“So, Jenny tells me jury selection is going well,” said Buford, puffing small billows of Cuban cigar smoke into the phone with each syllable.
“Yes, I think so too.”
Kyle was speeding down FM-2208 in his new Lexus SC 430, headed toward Coreyville. He could barely make his lease payments, but he had to have that car. It screamed success— especially with the top down. His wavy head of hair would be easily restored to perfection with a few brush strokes.
“Well, you be sure to take her advice. She knows how to pick a jury.”
Buford figured some of Kyle’s attention would be focused on getting Jenny into bed, but he didn’t think it would jeopardize the case.
“Don’t worry, Mr. Bellowin, I will.”
At only 27, Kyle Serpentine had already developed a successful practice in Longview, defending every kind of crook. Some of them paid handsomely. He idolized Buford Bellowin. Buford had grown up in Coreyville and earned his Bachelor’s and Law degree at University of Texas, graduating near the top of his class.
Now he was a high-priced, infamous defense attorney headquartered in Dallas. Nicknamed ‘The Bell’, he had never lost a case. Even in law school, his mock trial team always won.
And Buford put on a show in the courtroom. So, the gallery was always packed with those who wanted to see The Bell in action. Occasionally, some hotshot would think he could outsmart him. But Buford was the teacher, and it was his classroom. Before the prosecutor knew what hit him, The Bell would ring, and school was out.
“The D.A. really thought she could get a jury out of that pool of forty, didn’t she? She thought this was gonna be a cakewalk. They don’t get many murder trials in Coreyville. That’s good for us. And she’ll make more mistakes. Mark my words.”
“I don’t know. She seems pretty sharp.”
“Just win this case for me and I promise I’ll remember you when I take residence in the Governor’s mansion in a few years.”
“I will do my best, Sir,” practically saluting.
“Now, Kyle, I’m sure you’re beginning to see there’s a lot of prejudice in that little town. The whites make up 72% of the population, and I’m afraid the old hatred and suspicion toward blacks is still right there under the surface. That boy on trial doesn’t stand much of a chance without a great defense. He would have been ‘dead in the water’ with a public defender. That’s why I asked you to take the case. You do your job, son, or he’s going down the toilet.”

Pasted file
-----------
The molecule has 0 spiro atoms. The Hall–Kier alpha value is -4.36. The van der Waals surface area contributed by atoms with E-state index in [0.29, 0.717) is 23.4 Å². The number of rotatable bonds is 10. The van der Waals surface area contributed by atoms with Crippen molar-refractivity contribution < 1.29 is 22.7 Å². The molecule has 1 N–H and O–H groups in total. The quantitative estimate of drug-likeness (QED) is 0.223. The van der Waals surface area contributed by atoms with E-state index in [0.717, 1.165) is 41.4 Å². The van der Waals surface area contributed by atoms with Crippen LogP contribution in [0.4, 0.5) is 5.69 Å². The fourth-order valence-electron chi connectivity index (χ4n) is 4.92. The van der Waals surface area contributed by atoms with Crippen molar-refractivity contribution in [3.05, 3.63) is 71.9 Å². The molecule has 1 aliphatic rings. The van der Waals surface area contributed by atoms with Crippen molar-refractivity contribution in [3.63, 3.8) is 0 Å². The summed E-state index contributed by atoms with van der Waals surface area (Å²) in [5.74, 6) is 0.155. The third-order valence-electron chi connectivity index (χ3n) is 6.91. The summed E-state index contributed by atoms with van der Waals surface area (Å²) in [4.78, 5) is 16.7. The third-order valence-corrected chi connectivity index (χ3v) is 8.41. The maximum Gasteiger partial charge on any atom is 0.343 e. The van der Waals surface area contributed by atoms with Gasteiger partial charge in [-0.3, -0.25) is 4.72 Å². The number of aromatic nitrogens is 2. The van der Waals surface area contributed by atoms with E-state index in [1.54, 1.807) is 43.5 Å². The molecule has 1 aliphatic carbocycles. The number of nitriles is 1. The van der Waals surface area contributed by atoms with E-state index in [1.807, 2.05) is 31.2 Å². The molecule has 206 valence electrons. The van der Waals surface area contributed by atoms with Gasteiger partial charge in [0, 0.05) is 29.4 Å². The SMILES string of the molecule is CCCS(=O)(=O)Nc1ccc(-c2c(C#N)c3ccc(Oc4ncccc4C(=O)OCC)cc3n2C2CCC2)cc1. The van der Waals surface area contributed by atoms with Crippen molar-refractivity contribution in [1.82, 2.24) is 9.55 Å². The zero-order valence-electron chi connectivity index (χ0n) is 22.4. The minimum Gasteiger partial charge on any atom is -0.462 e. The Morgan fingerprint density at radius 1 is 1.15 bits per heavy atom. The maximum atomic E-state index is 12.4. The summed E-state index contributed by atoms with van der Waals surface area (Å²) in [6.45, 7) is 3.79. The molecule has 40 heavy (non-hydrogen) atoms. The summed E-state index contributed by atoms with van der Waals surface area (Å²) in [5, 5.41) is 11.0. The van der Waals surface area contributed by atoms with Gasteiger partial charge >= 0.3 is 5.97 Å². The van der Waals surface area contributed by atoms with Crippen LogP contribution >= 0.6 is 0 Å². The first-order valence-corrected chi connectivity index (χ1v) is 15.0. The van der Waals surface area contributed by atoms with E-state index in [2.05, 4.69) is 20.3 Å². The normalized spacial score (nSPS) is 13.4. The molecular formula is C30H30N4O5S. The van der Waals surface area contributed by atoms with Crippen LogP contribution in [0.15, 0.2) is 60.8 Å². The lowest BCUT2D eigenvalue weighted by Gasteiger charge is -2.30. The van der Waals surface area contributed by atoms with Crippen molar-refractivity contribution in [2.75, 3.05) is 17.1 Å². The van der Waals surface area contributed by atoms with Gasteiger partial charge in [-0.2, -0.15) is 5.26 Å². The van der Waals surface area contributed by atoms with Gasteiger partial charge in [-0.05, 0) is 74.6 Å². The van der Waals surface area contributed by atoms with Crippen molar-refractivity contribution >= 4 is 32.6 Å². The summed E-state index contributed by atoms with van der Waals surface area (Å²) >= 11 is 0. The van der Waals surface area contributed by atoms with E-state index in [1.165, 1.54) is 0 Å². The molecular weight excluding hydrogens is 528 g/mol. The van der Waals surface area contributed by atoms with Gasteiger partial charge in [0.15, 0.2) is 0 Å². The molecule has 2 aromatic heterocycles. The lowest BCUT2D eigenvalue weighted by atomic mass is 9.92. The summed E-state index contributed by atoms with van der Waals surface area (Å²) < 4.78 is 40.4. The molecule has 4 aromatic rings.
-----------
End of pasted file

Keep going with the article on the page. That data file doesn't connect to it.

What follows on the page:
“He will have an excellent defense, Sir. I’ve never lost a case,” said Kyle, with confidence.
“Call me when you’re done for the day.” Buford hung up, and was already dialing Jenny’s number before Kyle could respond.
“Hello?” Jenny Slidell answered in her low, mellow voice.
“Keep him in line, Jenny.”
“Good morning, Buford. Don’t worry. I’ll come through for you. As always.”
“Has he asked you why I’ve taken such an interest in this case?”
“No. I don’t think he wants to know what your motives are. Maybe he’s trying to maintain deniability in case something goes wrong.”
Sweet Jenny. She didn’t really know what Buford’s motives were either.
“Smart young man. He should go far in this business.” Buford laughed. “The most important thing is, we’ve got to have Greg Tenorly on that jury. I don’t care what you have to do, Jenny. Make it happen.”
“No problem. We’ve used all of our peremptory strikes. And the D.A. has used all of hers. Greg Tenorly will be third in line today, so there’s no way we can miss. The D.A. will like him. And even if she doesn’t, there won’t be any legitimate reason to strike him for cause. Believe me, I’ve done my homework.”
Jenny was smart and spunky and blonde and sexy. And almost always right. She was the best jury consultant Buford had ever used. Now if she would only succumb to his advances. He always had his way with the hot babes. It was just a matter of time before she would come around.
“I’m counting on you, Jenny. Call me later.”
Buford hung up and directed his attention across his massive mahogany desk to the skinny man sitting quietly in a chair. Marty Crumb must have been plagued with horrible acne as a teenager, because his face looked like oatmeal. His 53-year-old voice sounded like ninety years worth of smoking and hard liquor. Buford felt slimy just being in the same room with him.
“Let’s make it quick,” said Buford. “Have you taken care of Cynthia Blockerman?”
Marty started to talk, but instead coughed…and coughed. At least he was covering his mouth. Covering it with hands that had strangled, beat and executed untold numbers of innocent people. He sounded like he might cough up a lung. Then he cleared his throat. Buford prayed he wouldn’t spit on the carpet. Instead, Marty swallowed it, which was no better.
“Mrs. Blockerman is being cooperative. Apparently, she loves her mother and wants her to go on living.”
“Fine. But, that’s more than I wanted to know.”
Marty flashed an evil smile, revealing decaying teeth.
“Just make sure the jury does the right thing. If you want to stay out of prison.”
Marty stood up and gave Buford a bone-chilling stare that lasted several long seconds. He didn’t have a gun or a knife. There were guards in the lobby. And metal detectors. But Marty didn’t need a gun or a knife. He could kill you seventeen different ways.
Just when Buford thought he was about to soil himself, Marty slowly turned, and walked out of the office, leaving the door wide open.
Buford leaned back in his chair, trying to regain his composure, and control over his bladder. He wished he didn’t have to deal with someone such as Marty. But his future had been threatened.
Buford’s first job had been at Sam’s Bicycle Shop, and Sam had been like a father to him. But Sam knew what would happen if he couldn’t keep his mouth shut. It was unfortunate, but sometimes sacrifices must be made.
Nobody would stand in the way of Buford Bellowin.